Mass-gathering Health Research Foundational Theory: Part 1 - Population Models for Mass Gatherings

@article{Lund2014MassgatheringHR,
  title={Mass-gathering Health Research Foundational Theory: Part 1 - Population Models for Mass Gatherings},
  author={Adam Lund and Sheila A. Turris and Ron Bowles and Malinda Steenkamp and Alison Hutton and Jamie Ranse and Paul Arbon},
  journal={Prehospital and Disaster Medicine},
  year={2014},
  volume={29},
  pages={648 - 654}
}
Abstract Background The science underpinning the study of mass-gathering health (MGH) is developing rapidly. Current knowledge fails to adequately inform the understanding of the science of mass gatherings (MGs) because of the lack of theory development and adequate conceptual analysis. Defining populations of interest in the context of MGs is required to permit meaningful comparison and meta-analysis between events. Process A critique of existing definitions and descriptions of MGs was… 
Mass-gathering Health Research Foundational Theory: Part 1 - Population Models for Mass Gatherings
TLDR
Consistent definitions of MG populations will support meta-analysis and pooling of data sources internationally, creating a foundation for risk assessment as well as illness and injury prediction modeling, and support methodology for evaluating health promotion, harm reduction, and clinical-response interventions at MGs.
Mass-gathering Health Research Foundational Theory: Part 2 - Event Modeling for Mass Gatherings
TLDR
The development of a series of event lenses that serve as a beginning “ MG event model,” complimenting the “MG population model” reported elsewhere are described, addressing a gap in the current body of knowledge.
Exploring International Views on Key Concepts for Mass-gathering Health through a Delphi Process
TLDR
This project explored the views and sought consensus of international MGH experts on previously published concepts around MGH to inform the development of a transnational minimum data set (MDS) with an accompanying data dictionary (DD).
Measuring the Masses: Understanding Health Outcomes Arising from Mass Gatherings, Reporting Gaps, and Recommendations (Paper 2)
TLDR
Coordinating post-event reporting through the consistent capture and publication of essential data points will allow researchers and clinicians to make comparisons between events and across event types with the goal of mitigating or obviating negative outcomes for individuals and communities.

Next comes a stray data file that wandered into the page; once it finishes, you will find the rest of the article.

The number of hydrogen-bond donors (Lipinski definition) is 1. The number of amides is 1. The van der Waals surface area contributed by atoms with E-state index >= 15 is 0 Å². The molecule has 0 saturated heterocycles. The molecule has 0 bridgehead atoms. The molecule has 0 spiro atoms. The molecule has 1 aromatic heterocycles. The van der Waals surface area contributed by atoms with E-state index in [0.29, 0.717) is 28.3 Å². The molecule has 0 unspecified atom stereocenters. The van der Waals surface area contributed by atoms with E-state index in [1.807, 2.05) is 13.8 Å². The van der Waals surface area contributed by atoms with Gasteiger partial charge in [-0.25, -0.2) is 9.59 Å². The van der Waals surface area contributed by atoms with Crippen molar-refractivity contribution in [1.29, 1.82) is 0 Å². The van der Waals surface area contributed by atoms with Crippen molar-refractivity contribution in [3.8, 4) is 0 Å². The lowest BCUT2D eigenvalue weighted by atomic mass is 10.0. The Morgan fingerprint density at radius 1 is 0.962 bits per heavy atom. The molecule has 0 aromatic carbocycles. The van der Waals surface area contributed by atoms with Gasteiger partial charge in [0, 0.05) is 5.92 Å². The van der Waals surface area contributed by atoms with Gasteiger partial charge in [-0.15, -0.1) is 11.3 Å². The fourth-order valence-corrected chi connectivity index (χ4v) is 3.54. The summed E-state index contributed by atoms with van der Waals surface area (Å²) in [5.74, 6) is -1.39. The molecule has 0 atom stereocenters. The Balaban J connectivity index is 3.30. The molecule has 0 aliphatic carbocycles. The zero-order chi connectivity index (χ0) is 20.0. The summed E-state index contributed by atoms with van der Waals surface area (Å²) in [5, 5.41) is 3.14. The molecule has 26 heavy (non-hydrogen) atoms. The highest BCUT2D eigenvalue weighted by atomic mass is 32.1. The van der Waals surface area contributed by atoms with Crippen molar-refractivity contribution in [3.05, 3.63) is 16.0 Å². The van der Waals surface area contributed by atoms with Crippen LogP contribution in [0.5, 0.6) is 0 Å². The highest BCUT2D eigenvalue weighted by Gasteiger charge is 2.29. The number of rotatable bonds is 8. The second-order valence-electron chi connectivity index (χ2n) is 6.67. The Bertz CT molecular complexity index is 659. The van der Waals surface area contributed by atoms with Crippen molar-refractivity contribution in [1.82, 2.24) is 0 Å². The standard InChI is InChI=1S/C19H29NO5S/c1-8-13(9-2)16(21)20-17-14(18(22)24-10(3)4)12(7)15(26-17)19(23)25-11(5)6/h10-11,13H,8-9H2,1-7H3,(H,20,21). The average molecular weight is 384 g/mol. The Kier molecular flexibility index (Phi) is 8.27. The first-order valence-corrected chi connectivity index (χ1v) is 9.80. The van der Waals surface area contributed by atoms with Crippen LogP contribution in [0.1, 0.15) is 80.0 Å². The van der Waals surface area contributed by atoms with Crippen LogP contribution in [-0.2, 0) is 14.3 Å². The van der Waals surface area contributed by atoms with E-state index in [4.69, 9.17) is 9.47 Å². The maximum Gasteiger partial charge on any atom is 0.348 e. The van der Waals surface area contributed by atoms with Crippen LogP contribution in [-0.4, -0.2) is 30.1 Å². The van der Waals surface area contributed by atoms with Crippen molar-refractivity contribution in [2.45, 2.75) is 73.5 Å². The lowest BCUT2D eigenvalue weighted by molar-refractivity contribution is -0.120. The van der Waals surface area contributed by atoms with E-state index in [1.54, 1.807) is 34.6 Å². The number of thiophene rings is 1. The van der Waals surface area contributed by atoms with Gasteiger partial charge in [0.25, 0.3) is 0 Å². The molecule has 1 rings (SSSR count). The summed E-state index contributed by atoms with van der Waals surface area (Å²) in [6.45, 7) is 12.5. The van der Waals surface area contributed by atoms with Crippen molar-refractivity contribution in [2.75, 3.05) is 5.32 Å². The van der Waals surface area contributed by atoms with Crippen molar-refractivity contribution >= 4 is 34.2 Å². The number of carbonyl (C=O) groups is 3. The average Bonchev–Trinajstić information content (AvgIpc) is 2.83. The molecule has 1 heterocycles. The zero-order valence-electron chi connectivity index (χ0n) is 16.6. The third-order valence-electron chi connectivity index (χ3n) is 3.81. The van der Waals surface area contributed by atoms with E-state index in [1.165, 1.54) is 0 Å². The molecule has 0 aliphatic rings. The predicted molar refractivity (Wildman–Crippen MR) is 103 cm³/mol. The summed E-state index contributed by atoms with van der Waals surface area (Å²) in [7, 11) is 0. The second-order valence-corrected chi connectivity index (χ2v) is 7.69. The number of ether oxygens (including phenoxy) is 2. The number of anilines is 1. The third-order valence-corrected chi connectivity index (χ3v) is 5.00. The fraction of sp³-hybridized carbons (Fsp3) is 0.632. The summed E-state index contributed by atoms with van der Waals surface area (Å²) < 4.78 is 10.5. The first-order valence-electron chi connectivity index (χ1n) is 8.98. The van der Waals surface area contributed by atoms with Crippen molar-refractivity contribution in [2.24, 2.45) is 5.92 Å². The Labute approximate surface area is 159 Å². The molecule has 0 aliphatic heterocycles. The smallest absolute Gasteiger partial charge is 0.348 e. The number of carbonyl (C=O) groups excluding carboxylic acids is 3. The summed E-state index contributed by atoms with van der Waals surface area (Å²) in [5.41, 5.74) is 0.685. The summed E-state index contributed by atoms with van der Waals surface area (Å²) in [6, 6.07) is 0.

Measuring the Masses: Mass-Gathering Medical Case Reporting, Conceptual Modeling – The DREAM Model (Paper 5)
TLDR
A layered model of essential conceptual components for post-event medical reporting is presented as the Data Reporting, Evaluation, & Analysis for Mass-Gathering Medicine (DREAM) model, providing an evolving conceptual model and laying the groundwork for exploring the relationships between categories of variables pertaining the health outcomes of MGs.
Measuring the Masses: Domains Driving Data Collection and Analysis for the Health Outcomes of Mass Gatherings (Paper 3)
TLDR
A set of domains for data that may support increasingly comprehensive, yet lean, reporting on the health outcomes of MGs are proposed, proposing a set of operationally relevant data domains that apply equally to small, medium, and large-sized events.
Improving Data Quality in Mass-Gatherings Health Research
TLDR
The authors propose underlying human, environmental, and logistical factors that may contribute to poor data quality at mass gatherings, and make specific recommendations for improvement through pre-event planning, on-site actions, and post-event follow-up.
Health Service Impact from Mass Gatherings: A Systematic Literature Review
TLDR
A recommendation for future mass-gathering research and evaluation is to link patient-level data from in-event mass gatherings to external health services, to more accurately inform future health planning for mass gatherings across the health care continuum.
Measuring the Masses: The Current State of Mass-Gathering Medical Case Reporting (Paper 1)
TLDR
Heterogeneity is a significant impediment to the functional use of published reports to further the science of MG planning and to improve health outcomes, and future work will aim to align and standardize reporting to improve the quality and value of event reporting.
Mass-gathering Health Research Foundational Theory: Part 1 - Population Models for Mass Gatherings—CORRIGENDUM
TLDR
This study highlights the need to understand more fully the role of social media in the planning and implementation of mass gatherings and the role that social media has in promoting awareness of these events.
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Consistent definitions of MG populations will support meta-analysis and pooling of data sources internationally, creating a foundation for risk assessment as well as illness and injury prediction modeling, and support methodology for evaluating health promotion, harm reduction, and clinical-response interventions at MGs.
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